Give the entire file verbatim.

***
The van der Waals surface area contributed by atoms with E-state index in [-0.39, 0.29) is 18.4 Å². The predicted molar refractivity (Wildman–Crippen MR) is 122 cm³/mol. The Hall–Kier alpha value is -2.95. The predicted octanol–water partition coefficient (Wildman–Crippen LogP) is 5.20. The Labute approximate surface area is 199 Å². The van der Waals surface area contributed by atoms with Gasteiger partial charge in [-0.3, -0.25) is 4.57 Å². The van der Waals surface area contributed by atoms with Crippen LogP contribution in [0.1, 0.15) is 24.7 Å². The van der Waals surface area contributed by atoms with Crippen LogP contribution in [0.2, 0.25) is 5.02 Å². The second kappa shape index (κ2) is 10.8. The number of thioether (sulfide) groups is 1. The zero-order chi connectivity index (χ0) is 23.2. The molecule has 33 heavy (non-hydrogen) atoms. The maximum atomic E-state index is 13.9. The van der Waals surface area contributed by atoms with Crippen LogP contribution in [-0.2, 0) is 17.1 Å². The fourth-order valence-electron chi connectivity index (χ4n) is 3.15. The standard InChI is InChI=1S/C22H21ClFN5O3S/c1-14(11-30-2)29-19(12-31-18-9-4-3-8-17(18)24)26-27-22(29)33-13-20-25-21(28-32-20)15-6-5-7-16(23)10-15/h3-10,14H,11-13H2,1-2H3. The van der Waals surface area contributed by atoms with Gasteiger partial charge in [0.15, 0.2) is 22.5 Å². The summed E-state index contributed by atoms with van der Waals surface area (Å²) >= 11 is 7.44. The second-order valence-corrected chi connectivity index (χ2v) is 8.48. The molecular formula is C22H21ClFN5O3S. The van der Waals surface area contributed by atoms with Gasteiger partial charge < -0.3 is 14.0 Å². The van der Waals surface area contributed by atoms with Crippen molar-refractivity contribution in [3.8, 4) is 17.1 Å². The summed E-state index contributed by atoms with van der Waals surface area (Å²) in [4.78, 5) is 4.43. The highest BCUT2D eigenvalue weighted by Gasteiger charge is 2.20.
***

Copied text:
The van der Waals surface area contributed by atoms with E-state index in [-0.39, 0.29) is 18.4 Å². The predicted molar refractivity (Wildman–Crippen MR) is 122 cm³/mol. The Hall–Kier alpha value is -2.95. The predicted octanol–water partition coefficient (Wildman–Crippen LogP) is 5.20. The Labute approximate surface area is 199 Å². The van der Waals surface area contributed by atoms with Gasteiger partial charge in [-0.3, -0.25) is 4.57 Å². The van der Waals surface area contributed by atoms with Crippen LogP contribution in [0.1, 0.15) is 24.7 Å². The van der Waals surface area contributed by atoms with Crippen LogP contribution in [0.2, 0.25) is 5.02 Å². The second kappa shape index (κ2) is 10.8. The number of thioether (sulfide) groups is 1. The zero-order chi connectivity index (χ0) is 23.2. The molecule has 33 heavy (non-hydrogen) atoms. The maximum atomic E-state index is 13.9. The van der Waals surface area contributed by atoms with Crippen LogP contribution in [-0.2, 0) is 17.1 Å². The fourth-order valence-electron chi connectivity index (χ4n) is 3.15. The standard InChI is InChI=1S/C22H21ClFN5O3S/c1-14(11-30-2)29-19(12-31-18-9-4-3-8-17(18)24)26-27-22(29)33-13-20-25-21(28-32-20)15-6-5-7-16(23)10-15/h3-10,14H,11-13H2,1-2H3. The van der Waals surface area contributed by atoms with Gasteiger partial charge in [0.15, 0.2) is 22.5 Å². The summed E-state index contributed by atoms with van der Waals surface area (Å²) >= 11 is 7.44. The second-order valence-corrected chi connectivity index (χ2v) is 8.48. The molecular formula is C22H21ClFN5O3S. The van der Waals surface area contributed by atoms with Gasteiger partial charge < -0.3 is 14.0 Å². The van der Waals surface area contributed by atoms with Crippen molar-refractivity contribution in [3.8, 4) is 17.1 Å². The summed E-state index contributed by atoms with van der Waals surface area (Å²) in [4.78, 5) is 4.43. The highest BCUT2D eigenvalue weighted by Gasteiger charge is 2.20.